Alvy Funchess rose before sunrise, splashed water in his face, dressed, and went outside to prepare the smoker. The weather report had promised a fine, hot summer day without a shred of a chance of rain in Prosperity, North Carolina. Alvy had learned there were four seasons in the mid-south just like everywhere else, except here they were called Almost Summer, Summer, Still Summer, and Christmas.
He loaded the side-mounted firebox of the thirty-gallon drum with hickory lump charcoal and water-soaked chunks of apple and pecan and pear wood and stuffed some wadded paper underneath it all to get the fire going.
As the smoker built heat, he went into the kitchen and retrieved the pork shoulder he’d prepared the night before, slathered in mustard and dry rub until it looked like red pitted rocks on a hellish alien riparian shore. He’d left it out to get to room temperature. Putting cold meat into a smoker added hours to the cooking time and wasted charcoal. Alvy didn’t worry about the possibility of spoilage or decay or contagion. Any living thing that could burrow through the roux of mustard and rub and get to the meat was probably ornery enough to survive the Apocalypse, and therefore was untroubled by the hygienic practices of mere humans. Alvy loved pulled pork, and he loved the smoky aroma that enveloped his patio whenever he tossed a ten-pounder onto the grate.
Within minutes, the smoker reached the right temperature, just north of boiling point. Alvy transferred the shoulder to a diamond grate suspended between the halves of the drum, set the pointed probes of a meat thermometer in it, and closed the lid. When he opened the sliding lid on the short cylindrical flue welded into the drum, white smoke ascended toward the heavens like a Biblical burnt offering.
The meat would sit, unobserved, inside the drums, absorbing smoke and curing and caramelizing for almost fourteen hours. Pork shoulder, being an ordinarily tenacious and challenging cut, was crisscrossed with cartilaginous fibers that defied even sharp knives or heavy cleavers. Heat would be its undoing. When the inside temperature reached two hundred five degrees, the connective tissues would disintegrate into sugars, and the shoulder blade would fall out with nothing more than a two-finger tug. The meat would become as tender as fresh-fried flounder, easily shredded and pulled with nothing more than a fork and a wish. The secret to a fine smoked pork shoulder was time. Impatience would not be rewarded. Low and slow was the order of the day.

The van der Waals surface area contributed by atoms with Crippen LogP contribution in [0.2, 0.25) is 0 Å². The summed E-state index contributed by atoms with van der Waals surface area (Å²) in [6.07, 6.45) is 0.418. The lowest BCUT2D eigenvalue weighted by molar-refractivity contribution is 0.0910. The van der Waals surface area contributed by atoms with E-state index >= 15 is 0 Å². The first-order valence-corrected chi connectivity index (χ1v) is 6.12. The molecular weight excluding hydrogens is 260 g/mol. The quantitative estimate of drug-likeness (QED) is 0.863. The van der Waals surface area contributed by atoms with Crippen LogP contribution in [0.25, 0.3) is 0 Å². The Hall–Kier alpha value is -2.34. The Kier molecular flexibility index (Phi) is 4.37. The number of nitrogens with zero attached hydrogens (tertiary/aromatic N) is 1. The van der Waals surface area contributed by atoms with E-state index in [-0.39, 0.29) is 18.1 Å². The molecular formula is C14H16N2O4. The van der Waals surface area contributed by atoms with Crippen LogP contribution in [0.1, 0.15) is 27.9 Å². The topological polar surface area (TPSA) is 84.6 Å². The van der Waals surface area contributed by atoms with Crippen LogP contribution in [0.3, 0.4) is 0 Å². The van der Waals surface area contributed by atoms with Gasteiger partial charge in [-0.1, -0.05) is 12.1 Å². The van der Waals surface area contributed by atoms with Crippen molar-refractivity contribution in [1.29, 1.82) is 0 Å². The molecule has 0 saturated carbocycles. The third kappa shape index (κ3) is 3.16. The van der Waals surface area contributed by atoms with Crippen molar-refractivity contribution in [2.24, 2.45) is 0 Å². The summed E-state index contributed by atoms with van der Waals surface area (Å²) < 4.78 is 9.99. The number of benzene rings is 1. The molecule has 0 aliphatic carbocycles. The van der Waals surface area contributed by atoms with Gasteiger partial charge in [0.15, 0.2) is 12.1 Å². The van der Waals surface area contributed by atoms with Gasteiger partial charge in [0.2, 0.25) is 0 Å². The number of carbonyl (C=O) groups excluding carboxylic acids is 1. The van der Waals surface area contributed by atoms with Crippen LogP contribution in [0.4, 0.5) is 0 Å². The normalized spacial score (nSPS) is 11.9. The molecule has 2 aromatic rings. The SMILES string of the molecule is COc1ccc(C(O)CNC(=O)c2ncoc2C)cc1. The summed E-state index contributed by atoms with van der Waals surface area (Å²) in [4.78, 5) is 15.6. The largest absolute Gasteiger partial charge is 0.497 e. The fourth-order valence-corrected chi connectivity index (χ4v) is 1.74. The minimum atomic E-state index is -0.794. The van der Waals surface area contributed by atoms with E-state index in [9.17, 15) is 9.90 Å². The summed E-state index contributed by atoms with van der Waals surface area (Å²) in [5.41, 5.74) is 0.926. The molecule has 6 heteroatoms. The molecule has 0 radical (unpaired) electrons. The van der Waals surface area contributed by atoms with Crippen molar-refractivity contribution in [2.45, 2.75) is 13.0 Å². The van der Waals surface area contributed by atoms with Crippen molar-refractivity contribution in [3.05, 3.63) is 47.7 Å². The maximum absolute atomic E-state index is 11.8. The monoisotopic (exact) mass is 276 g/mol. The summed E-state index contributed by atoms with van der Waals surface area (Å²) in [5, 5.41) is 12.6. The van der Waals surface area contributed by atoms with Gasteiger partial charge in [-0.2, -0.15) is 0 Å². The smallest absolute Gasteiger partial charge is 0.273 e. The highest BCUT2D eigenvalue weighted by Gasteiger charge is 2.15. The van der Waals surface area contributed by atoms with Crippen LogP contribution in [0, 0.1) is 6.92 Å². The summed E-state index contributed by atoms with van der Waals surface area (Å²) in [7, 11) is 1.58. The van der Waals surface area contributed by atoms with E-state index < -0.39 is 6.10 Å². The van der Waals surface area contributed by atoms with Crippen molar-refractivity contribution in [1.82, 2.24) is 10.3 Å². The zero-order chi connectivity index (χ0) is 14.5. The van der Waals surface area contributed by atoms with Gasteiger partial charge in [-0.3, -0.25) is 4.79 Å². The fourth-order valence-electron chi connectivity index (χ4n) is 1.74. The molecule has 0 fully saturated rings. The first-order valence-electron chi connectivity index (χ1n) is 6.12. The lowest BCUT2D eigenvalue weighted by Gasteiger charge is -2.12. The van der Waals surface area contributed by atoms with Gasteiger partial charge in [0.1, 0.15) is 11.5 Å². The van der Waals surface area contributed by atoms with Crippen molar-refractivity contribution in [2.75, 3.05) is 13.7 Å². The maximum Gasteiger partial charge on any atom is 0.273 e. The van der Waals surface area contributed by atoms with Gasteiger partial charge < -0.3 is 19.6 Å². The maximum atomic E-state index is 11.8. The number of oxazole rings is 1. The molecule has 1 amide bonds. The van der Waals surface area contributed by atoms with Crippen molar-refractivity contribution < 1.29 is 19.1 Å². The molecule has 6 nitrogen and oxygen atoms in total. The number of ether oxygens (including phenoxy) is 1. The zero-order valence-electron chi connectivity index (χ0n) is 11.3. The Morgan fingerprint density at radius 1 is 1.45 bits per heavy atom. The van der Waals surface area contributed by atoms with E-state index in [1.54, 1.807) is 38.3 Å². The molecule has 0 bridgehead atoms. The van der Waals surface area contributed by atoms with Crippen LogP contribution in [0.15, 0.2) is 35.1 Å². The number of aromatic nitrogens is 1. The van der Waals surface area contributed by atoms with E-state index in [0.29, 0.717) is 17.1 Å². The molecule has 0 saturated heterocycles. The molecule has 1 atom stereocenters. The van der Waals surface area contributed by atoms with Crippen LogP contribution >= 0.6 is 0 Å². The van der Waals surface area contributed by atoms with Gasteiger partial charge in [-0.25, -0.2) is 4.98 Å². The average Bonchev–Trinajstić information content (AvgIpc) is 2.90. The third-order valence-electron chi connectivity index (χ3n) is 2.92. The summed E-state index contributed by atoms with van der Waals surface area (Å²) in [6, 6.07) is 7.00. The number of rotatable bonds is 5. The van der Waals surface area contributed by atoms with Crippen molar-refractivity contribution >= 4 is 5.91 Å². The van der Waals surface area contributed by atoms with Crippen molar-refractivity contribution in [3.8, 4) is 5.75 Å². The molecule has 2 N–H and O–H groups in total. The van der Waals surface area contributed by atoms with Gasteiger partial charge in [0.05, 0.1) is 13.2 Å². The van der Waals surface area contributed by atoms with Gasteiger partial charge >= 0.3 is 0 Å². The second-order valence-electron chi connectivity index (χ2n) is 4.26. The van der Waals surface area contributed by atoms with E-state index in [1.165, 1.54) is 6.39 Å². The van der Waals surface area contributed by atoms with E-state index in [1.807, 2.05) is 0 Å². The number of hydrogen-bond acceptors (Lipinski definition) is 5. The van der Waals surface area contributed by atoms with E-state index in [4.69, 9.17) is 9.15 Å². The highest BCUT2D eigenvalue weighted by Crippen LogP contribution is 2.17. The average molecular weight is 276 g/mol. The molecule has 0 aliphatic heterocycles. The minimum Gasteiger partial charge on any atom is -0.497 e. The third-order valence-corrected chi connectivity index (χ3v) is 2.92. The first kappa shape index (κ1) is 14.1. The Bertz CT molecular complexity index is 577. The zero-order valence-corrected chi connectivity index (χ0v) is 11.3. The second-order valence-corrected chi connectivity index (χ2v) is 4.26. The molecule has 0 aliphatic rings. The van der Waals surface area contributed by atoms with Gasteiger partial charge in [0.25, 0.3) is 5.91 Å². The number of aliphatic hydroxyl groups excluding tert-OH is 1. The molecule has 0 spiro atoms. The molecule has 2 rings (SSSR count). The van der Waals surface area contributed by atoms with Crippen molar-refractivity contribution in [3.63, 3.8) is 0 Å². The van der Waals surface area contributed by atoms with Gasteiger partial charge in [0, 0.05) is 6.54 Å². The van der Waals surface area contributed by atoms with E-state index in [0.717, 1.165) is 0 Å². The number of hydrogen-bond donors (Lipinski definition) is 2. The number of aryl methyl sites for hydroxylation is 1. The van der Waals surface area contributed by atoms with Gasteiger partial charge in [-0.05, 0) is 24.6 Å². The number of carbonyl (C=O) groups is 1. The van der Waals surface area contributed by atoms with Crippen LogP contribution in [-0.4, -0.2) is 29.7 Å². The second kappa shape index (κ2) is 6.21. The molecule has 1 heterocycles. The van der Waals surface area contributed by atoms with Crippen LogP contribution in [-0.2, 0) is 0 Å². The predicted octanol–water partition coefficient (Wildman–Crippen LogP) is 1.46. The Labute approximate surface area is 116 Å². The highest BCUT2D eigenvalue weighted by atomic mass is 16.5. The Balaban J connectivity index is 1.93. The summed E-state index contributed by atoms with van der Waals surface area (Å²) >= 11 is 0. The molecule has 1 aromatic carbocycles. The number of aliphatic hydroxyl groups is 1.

Around eleven, Alvy returned to the kitchen and made a sandwich with a thick slice of ham and fresh mayonnaise and Vidalia onion and a Better Boy tomato he’d grown in his garden, and he ate it over the kitchen sink that caught the drips like orange blood drops. Then he settled into a lounge chair on the patio a few feet away from the smoker and waited. Curls of vapor corkscrewed into the sky. Alvy opened the book he had left next to his chair and began to read. The book had come with the rental. The owners kept a small library on a shelf on the landing halfway up the stairs. The book featured a bounty hunter, a profession Alvy had always found romantic and attractive.
The killers arrived shortly after noon. They drove up in a rented Toyota. Nothing about their dress or demeanor suggested their violent nature, but Alvy knew their deadly capabilities, and why they had come for him.
He had been warned. Over the months, Alvy had developed an acquaintance with a local sheriff’s deputy named Tom Tisdale, mostly because they had the habit of visiting the same diner for lunch most weekdays. Alvy loved the diner’s hot dogs, seared on the flat top along with square buns painted with butter and browned to a delicious salty crispness, served Carolina style with mustard, onions, slaw, and chili. Alvy always ordered two all the way with a side of onion rings and huge Arnold Palmer.
Tisdale had been a deputy in tiny Bliss County for almost a decade, patrolling the country roads around rural Prosperity, and had an eye for new faces. He also shared Alvy’s affection for the diner’s tube steak sandwiches. Curious, he’d struck up a conversation. Over the months, they’d talked about baseball, football, weather, politics (but only sparingly, as they had discovered quickly that they inhabited different ends of the political spectrum) and just about anything except how Alvy—an obvious Yankee—had come to reside in Prosperity.
The night before, Tisdale had stopped by Alvy’s house. A couple of men were in town passing around a picture of Alvy, wondering how they might find him. When Tisdale described the men, Alvy recognized them immediately.